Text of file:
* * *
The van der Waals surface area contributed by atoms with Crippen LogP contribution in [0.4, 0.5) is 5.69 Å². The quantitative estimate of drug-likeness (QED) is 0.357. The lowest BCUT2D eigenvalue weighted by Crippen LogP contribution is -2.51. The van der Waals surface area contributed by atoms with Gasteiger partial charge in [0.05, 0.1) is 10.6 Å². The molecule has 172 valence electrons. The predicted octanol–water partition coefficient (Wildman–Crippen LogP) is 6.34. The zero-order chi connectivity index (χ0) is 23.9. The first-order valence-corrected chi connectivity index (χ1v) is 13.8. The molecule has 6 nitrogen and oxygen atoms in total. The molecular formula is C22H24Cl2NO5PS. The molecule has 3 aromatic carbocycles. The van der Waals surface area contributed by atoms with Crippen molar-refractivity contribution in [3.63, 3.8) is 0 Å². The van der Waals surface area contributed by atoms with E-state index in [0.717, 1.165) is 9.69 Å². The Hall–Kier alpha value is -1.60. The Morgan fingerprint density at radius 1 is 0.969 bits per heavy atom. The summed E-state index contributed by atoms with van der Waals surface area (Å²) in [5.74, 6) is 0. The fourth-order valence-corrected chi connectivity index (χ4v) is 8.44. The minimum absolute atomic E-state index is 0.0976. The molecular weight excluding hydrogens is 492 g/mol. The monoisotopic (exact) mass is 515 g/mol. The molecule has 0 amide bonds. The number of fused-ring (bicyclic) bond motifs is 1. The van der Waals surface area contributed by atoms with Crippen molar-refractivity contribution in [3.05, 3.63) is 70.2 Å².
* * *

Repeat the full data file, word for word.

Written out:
The van der Waals surface area contributed by atoms with Crippen LogP contribution in [0.4, 0.5) is 5.69 Å². The quantitative estimate of drug-likeness (QED) is 0.357. The lowest BCUT2D eigenvalue weighted by Crippen LogP contribution is -2.51. The van der Waals surface area contributed by atoms with Gasteiger partial charge in [0.05, 0.1) is 10.6 Å². The molecule has 172 valence electrons. The predicted octanol–water partition coefficient (Wildman–Crippen LogP) is 6.34. The zero-order chi connectivity index (χ0) is 23.9. The first-order valence-corrected chi connectivity index (χ1v) is 13.8. The molecule has 6 nitrogen and oxygen atoms in total. The molecular formula is C22H24Cl2NO5PS. The molecule has 3 aromatic carbocycles. The van der Waals surface area contributed by atoms with Crippen molar-refractivity contribution in [3.63, 3.8) is 0 Å². The van der Waals surface area contributed by atoms with E-state index in [0.717, 1.165) is 9.69 Å². The Hall–Kier alpha value is -1.60. The Morgan fingerprint density at radius 1 is 0.969 bits per heavy atom. The summed E-state index contributed by atoms with van der Waals surface area (Å²) in [5.74, 6) is 0. The fourth-order valence-corrected chi connectivity index (χ4v) is 8.44. The minimum absolute atomic E-state index is 0.0976. The molecular weight excluding hydrogens is 492 g/mol. The monoisotopic (exact) mass is 515 g/mol. The molecule has 0 amide bonds. The number of fused-ring (bicyclic) bond motifs is 1. The van der Waals surface area contributed by atoms with Crippen molar-refractivity contribution in [3.05, 3.63) is 70.2 Å².